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The "Statistics Cheat Sheet - Theory" is a document that provides a concise summary of key concepts and formulas in statistics. It is designed to serve as a quick reference guide for individuals studying or working with statistical concepts.

Q: What is statistics?

A: Statistics is the study of collecting, analyzing, interpreting, presenting, and organizing data.

Q: What are the two main branches of statistics?

A: The two main branches of statistics are descriptive statistics and inferential statistics.

Q: What is descriptive statistics?

A: Descriptive statistics involves summarizing and presenting data using measures such as mean, median, and standard deviation.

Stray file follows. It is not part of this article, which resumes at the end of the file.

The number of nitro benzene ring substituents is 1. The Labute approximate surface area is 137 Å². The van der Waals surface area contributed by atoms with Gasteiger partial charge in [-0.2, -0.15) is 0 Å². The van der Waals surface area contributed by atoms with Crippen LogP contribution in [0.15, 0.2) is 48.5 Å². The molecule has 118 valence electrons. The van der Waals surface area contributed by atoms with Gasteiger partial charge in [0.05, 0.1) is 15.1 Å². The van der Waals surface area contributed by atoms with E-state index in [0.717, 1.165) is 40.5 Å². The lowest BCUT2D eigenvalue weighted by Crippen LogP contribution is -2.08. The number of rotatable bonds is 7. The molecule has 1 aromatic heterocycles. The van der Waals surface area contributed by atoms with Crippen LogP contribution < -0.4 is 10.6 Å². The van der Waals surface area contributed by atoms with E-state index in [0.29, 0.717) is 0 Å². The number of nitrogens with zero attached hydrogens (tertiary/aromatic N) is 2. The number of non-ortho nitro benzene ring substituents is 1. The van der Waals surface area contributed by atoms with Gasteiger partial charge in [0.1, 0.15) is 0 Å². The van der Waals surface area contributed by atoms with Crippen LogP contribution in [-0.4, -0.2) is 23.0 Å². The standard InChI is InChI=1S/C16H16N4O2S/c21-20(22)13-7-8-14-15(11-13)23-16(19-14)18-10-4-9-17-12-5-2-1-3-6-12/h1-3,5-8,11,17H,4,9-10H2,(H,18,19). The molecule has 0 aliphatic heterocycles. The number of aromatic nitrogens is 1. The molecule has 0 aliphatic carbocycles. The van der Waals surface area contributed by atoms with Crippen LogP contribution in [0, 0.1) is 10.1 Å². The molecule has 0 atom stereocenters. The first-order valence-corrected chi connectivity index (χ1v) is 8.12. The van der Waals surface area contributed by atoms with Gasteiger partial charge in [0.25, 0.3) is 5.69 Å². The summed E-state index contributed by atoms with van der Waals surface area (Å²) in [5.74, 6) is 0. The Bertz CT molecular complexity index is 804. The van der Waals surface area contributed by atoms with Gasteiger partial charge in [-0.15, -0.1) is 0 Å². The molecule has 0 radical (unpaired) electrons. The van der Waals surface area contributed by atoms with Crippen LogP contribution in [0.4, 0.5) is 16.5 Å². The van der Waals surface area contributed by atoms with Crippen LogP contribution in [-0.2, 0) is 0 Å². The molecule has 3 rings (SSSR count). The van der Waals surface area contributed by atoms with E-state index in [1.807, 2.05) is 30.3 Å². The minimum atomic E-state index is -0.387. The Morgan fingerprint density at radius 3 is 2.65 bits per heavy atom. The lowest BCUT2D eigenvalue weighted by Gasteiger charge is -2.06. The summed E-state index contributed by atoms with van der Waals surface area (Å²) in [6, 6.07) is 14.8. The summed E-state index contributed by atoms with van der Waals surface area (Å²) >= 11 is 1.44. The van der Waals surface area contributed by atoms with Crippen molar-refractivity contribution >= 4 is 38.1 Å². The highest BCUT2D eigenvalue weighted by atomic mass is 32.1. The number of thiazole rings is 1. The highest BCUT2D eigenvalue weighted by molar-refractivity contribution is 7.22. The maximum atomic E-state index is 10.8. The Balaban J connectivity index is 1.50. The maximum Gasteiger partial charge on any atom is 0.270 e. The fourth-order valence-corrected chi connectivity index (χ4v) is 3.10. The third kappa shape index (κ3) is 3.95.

Q: What is inferential statistics?

A: Inferential statistics involves drawing conclusions or making predictions about a population based on sample data.

Q: What is a population in statistics?

A: In statistics, a population refers to the entire group of individuals or objects that we are interested in studying.

Q: What is a sample in statistics?

A: In statistics, a sample refers to a smaller subset of the population that is used to gather information and make inferences about the whole population.

Q: What is a parameter?

A: A parameter is a numerical summary of a population, such as the population mean or standard deviation.

Q: What is a statistic?

A: A statistic is a numerical summary of a sample, such as the sample mean or standard deviation.

Q: What is the difference between a parameter and a statistic?

A: A parameter describes a population, while a statistic describes a sample.

Q: What is the central limit theorem?

A: The central limit theorem states that, regardless of the shape of the population distribution, the sampling distribution of the sample mean approaches a normal distribution as the sample size increases.